Students will be able to use the online currency, which is accepted by thousands of retailers worldwide, for two of the university’s courses, both of which examine the role of so-called “complementary currencies”.
In November last year, the private University of Nicosia in Cyprus became the first institution to announce it would accept Bitcoin as payment for tuition, but Cumbria believes it is the first publicly-funded institution to do so.
Acceptance of the internet currency will initially be limited to the two programmes: the certificate of achievement in sustainable exchange, which will be taught from the university’s London campus in July, and the postgraduate certificate in sustainable leadership, which will be taught from its Cumbria campus in June.
“We believe in learning by doing, and so to help inform our courses on complementary currencies, we are trialling the acceptance of them,” said Jem Bendell, founder and director of the university’s new Institute for Leadership and Sustainability, which is running the two courses.
“Some support Bitcoin due to its speed and cost, others due the new era of financial freedom it could enable,” she continued.
“Others are concerned about it and how it will affect economies and society. Others think that what comes next will be even more important. We think it is essential to become better informed, and analyse it from many different perspectives.”
A statement from the university advised against students purchasing Bitcoin in order to pay their fees, saying that they should only use this facility “if they already have Bitcoin, or can receive Bitcoin donations in order to pay their fees”.
“We make this clear due to the risk of currency volatility. The university does not risk currency volatility as we use transaction services that convert the Bitcoin into GBP at the time of payment,” the statement said.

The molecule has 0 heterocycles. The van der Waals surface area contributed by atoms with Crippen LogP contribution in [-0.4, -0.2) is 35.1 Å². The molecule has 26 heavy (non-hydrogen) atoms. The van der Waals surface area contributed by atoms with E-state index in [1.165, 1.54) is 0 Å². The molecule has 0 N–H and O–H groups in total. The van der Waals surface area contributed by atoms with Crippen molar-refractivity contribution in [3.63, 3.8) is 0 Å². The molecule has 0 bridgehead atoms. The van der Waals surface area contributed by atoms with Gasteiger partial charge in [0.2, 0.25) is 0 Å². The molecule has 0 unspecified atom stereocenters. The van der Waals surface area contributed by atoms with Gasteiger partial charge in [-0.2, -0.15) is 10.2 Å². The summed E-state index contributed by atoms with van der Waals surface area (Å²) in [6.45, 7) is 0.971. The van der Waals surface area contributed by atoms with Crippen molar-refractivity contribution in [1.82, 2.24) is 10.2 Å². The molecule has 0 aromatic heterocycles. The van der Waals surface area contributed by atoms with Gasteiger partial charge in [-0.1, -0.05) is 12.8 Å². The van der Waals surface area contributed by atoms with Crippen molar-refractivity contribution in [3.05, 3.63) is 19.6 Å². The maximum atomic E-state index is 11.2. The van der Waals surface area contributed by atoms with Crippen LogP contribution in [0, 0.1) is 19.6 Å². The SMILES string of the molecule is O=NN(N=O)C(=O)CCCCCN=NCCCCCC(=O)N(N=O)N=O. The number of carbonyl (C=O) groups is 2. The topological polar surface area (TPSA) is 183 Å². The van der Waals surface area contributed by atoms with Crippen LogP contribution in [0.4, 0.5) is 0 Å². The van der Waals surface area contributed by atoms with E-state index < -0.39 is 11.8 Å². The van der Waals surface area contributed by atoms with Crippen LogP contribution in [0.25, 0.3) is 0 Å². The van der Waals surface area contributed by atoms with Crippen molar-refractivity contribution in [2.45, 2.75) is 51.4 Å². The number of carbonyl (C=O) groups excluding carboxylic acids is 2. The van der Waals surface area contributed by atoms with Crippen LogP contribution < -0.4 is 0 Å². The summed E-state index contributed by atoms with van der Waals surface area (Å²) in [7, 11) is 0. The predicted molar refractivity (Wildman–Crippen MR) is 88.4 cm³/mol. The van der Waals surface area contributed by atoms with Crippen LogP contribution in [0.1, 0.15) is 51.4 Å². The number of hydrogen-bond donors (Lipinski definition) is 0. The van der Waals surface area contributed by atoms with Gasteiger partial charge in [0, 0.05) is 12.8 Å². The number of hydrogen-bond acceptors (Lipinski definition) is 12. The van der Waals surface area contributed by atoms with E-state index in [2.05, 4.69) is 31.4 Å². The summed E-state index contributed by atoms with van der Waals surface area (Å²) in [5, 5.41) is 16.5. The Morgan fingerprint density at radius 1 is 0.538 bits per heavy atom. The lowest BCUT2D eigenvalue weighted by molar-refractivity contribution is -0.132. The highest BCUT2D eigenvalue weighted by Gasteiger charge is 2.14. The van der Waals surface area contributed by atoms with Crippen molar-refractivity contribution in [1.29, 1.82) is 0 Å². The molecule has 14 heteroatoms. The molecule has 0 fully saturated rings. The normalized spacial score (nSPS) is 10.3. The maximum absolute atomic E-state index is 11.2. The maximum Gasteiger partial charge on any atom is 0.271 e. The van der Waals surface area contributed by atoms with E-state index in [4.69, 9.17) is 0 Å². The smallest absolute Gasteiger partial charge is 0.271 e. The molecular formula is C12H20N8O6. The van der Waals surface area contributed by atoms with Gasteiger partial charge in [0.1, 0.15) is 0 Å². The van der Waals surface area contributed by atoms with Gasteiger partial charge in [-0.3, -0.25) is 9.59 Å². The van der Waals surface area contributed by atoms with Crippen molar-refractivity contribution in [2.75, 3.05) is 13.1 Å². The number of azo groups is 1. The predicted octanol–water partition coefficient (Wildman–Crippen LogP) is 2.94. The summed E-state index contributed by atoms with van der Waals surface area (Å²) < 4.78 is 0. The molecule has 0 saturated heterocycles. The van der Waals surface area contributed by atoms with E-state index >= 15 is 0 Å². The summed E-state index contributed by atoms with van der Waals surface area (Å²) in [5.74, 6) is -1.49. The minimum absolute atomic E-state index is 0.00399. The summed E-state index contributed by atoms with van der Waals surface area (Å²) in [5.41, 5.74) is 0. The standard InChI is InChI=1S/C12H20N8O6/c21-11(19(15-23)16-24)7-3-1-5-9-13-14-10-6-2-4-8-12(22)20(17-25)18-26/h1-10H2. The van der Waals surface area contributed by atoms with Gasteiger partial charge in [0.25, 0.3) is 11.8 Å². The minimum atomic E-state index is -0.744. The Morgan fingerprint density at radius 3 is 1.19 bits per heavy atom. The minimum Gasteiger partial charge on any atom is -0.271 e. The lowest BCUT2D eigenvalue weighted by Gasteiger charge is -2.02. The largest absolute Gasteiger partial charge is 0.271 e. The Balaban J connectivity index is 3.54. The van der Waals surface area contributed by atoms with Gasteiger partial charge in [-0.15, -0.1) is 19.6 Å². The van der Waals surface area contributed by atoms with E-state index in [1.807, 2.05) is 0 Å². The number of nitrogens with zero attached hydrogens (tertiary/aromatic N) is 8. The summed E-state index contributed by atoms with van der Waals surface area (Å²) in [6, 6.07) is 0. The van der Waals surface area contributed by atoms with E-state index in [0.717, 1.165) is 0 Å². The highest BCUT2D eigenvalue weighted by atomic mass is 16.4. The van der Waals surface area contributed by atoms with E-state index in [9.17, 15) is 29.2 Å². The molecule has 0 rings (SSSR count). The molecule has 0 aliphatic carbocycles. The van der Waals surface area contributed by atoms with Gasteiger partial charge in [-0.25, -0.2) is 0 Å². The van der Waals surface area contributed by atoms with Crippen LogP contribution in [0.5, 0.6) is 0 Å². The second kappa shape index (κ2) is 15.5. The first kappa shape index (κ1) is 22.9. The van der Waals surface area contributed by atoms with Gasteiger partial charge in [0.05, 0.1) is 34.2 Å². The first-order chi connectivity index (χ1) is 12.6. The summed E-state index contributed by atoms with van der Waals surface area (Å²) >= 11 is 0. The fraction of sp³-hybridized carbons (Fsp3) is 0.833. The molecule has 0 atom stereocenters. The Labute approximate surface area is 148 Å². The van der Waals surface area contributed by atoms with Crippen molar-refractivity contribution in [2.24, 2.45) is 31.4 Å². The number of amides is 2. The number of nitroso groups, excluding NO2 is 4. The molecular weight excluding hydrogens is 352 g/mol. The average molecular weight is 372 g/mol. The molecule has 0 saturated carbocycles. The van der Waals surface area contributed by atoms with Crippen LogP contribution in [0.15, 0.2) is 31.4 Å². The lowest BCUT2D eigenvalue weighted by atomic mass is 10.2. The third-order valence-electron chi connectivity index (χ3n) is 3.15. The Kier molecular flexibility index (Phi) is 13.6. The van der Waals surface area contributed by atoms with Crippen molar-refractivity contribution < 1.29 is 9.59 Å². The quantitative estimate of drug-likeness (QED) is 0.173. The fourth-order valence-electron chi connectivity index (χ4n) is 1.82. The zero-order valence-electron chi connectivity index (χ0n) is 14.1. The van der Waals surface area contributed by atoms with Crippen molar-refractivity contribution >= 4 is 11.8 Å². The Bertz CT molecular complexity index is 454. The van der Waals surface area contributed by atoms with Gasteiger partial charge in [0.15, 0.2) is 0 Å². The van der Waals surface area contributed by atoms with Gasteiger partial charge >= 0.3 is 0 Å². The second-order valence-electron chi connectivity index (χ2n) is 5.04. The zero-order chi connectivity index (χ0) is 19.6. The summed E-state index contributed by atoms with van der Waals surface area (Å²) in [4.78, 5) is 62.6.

Cumbria’s system for accepting payments via the “Bitpay” system is already operational, the university confirmed.
What is Bitcoin?
Bitcoin is an online currency and payment system. It is a virtual currency that does not exist in physical form, and is not affiliated to a central bank. Its value is determined by demand.
The currency was introduced in 2009 by a programmer known as Satoshi Nakamoto, although this is believed to be a pseudonym, and there are a limited number of “Bitcoins” in the world.
To use the currency, users must download a “wallet” from the bitcoin.org site, and then either buy Bitcoin using an online exchange or “mine” for coins by correctly guessing a complicated number sequence that unlocks coins in batches of 25.
You can use the currency to buy products and services, although most major retailers do not accept it. However, Bitcoins can be exchanged via third party sites for vouchers for websites such as Amazon.
The currency has fluctuated in value wildly since its launch, and at the time of writing each coin was worth around £510.